Way out West
Having lived in North-East London most of my life there are great chunks of outer London that I don’t know at all well. I can probably say too that I know Central London better than my own immediate local area
I recently had the opportunity of attending a play at Strawberry Hill House near Twickenham which is one of those areas I know little about.
Knowing that it would take me probably 2 hours to get home after the play I decided to make a day of it and fit in a visit to Ham House too.
I probably overdid it a bit though. In the morning I led a small group of people around St James’s discovering Gentleman’s Westminster. I then grabbed a quick sandwich from M&S and boarded the District Line to Richmond where I promptly fell asleep!
However arriving at Richmond station with the sun streaming through the glass roof I immediately felt better as if I was on holiday; in fact Richmond station was very similar in style to King’s Lynn station in Norfolk which definitely upped my mood. Knowing that I would be walking and standing a lot later (the play was a promenade performance) rather than walk to Ham House I got the bus. The bus ride was quick and once away from the main shopping street took us along some country lanes, dropping me off in the village of Ham.
As I approached Ham House I realised I had previously visited a couple of years before on a ghost tour. This time my choice of house had been restricted as although there is quite a selection – Marble Hill House, Syon House, Chiswick House, etc – most of these weren’t open at the time of my visit which was two weeks before Easter. The other deciding factor was whether I could get in for free with my National Art Pass. Ham House ticked all the boxes.
Although I had previously visited I had forgotten how stunning this building was. It was built in the early 17th Century and somehow much of its contents including silk wall hangings had survived. The self-guided tour took in one amazing room after another. Each of the rooms had its own National Trust volunteer who were all extremely knowledgeable. A former brewer was looking after the basement brewery; his stories were fascinating. I learned about 500+ year old books in the library which were in practically pristine condition; the reason being (it was thought) because they were in Latin and no-one had read them!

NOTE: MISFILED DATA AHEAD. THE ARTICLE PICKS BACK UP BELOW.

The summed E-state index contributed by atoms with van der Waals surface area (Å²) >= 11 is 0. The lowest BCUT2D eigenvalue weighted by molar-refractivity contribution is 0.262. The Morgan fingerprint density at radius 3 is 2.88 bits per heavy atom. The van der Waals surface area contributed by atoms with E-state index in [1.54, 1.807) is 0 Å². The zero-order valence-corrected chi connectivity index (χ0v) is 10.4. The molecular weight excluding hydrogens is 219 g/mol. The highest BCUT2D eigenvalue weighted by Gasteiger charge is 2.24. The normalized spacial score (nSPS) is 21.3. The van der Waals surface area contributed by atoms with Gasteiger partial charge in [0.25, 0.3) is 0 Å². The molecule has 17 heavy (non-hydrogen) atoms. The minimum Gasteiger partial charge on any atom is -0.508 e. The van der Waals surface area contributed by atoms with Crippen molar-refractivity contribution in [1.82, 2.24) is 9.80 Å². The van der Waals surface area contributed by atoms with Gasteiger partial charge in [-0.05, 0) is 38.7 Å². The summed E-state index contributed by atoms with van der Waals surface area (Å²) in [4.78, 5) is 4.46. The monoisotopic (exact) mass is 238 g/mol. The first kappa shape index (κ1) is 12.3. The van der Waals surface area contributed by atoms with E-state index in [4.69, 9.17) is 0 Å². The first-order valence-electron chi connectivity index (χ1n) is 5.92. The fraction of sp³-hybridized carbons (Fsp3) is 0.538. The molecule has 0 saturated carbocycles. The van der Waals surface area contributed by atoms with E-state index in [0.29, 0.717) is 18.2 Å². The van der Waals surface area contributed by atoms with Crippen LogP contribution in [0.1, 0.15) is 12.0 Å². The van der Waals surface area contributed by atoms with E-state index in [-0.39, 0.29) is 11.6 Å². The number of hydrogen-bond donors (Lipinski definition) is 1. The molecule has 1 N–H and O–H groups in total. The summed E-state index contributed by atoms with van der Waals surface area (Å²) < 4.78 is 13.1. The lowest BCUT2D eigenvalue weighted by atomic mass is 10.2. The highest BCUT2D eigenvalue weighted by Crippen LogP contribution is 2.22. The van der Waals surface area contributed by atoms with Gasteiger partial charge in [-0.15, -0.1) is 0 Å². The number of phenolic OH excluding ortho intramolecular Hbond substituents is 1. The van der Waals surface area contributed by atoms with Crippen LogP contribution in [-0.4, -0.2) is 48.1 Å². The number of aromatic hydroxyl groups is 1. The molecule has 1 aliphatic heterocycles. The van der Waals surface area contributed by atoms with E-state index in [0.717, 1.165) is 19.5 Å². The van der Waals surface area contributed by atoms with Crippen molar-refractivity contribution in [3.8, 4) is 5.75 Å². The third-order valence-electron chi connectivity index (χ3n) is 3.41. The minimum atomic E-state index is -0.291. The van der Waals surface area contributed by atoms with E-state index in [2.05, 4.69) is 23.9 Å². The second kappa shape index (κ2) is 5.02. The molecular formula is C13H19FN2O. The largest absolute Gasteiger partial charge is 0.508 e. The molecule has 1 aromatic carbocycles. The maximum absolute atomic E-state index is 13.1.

Ham House is well worth visiting – it really is an amazing place. If you don’t have a National Art Pass or National Trust membership it will cost you around £10 to get in so might be worth investing in either of the memberships.
Whilst chatting to one of the volunteers I discovered that I could get a ferry across the river rather than the long way round by bus. Hammerton’s Ferry has been delivering people across the river between Ham House and Marble Hill House for over 100 years. I was told to wave to the ferry which would come and pick me up. This wasn’t necessary as there was a bit of a queue. It was obviously something all the locals knew about because of the amount of people with bicycles and pushchairs.
After paying my £1 and journeying across the river I walked the rest of the way to Twickenham mostly along the river passing a very interesting looking building – the Orleans House Gallery. Unfortunately I arrived too late to investigate but hope to return on another occasion maybe when I visit Marble Hill House.
After a break for food in Twickenham I finally arrived at Strawberry Hill House, Horace Walpole’s gothic masterpiece.
(Photo by Debbie Spiers)
The birds were singing and it was warm enough to sit outside with a glass of wine before the play. My review of The Sign of the Strawberry for Londonist can be found here.
That area of London has so much more for me to discover – I will have to venture west again very soon.